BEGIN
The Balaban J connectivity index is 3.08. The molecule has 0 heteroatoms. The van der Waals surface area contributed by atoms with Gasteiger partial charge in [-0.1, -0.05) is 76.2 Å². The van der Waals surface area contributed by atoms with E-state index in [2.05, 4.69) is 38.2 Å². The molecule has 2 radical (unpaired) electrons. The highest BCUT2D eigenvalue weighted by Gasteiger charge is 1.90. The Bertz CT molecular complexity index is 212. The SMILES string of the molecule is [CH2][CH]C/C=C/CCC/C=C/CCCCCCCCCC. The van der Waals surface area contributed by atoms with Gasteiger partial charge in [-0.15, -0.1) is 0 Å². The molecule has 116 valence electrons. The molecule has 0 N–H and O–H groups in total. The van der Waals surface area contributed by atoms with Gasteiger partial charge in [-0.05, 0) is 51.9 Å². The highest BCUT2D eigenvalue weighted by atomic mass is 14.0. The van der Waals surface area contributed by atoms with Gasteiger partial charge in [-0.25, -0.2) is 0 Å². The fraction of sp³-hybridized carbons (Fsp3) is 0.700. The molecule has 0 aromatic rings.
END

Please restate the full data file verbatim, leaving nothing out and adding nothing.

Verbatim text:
The Balaban J connectivity index is 3.08. The molecule has 0 heteroatoms. The van der Waals surface area contributed by atoms with Gasteiger partial charge in [-0.1, -0.05) is 76.2 Å². The van der Waals surface area contributed by atoms with E-state index in [2.05, 4.69) is 38.2 Å². The molecule has 2 radical (unpaired) electrons. The highest BCUT2D eigenvalue weighted by Gasteiger charge is 1.90. The Bertz CT molecular complexity index is 212. The SMILES string of the molecule is [CH2][CH]C/C=C/CCC/C=C/CCCCCCCCCC. The van der Waals surface area contributed by atoms with Gasteiger partial charge in [-0.15, -0.1) is 0 Å². The molecule has 116 valence electrons. The molecule has 0 N–H and O–H groups in total. The van der Waals surface area contributed by atoms with Gasteiger partial charge in [-0.05, 0) is 51.9 Å². The highest BCUT2D eigenvalue weighted by atomic mass is 14.0. The van der Waals surface area contributed by atoms with Gasteiger partial charge in [-0.25, -0.2) is 0 Å². The fraction of sp³-hybridized carbons (Fsp3) is 0.700. The molecule has 0 aromatic rings.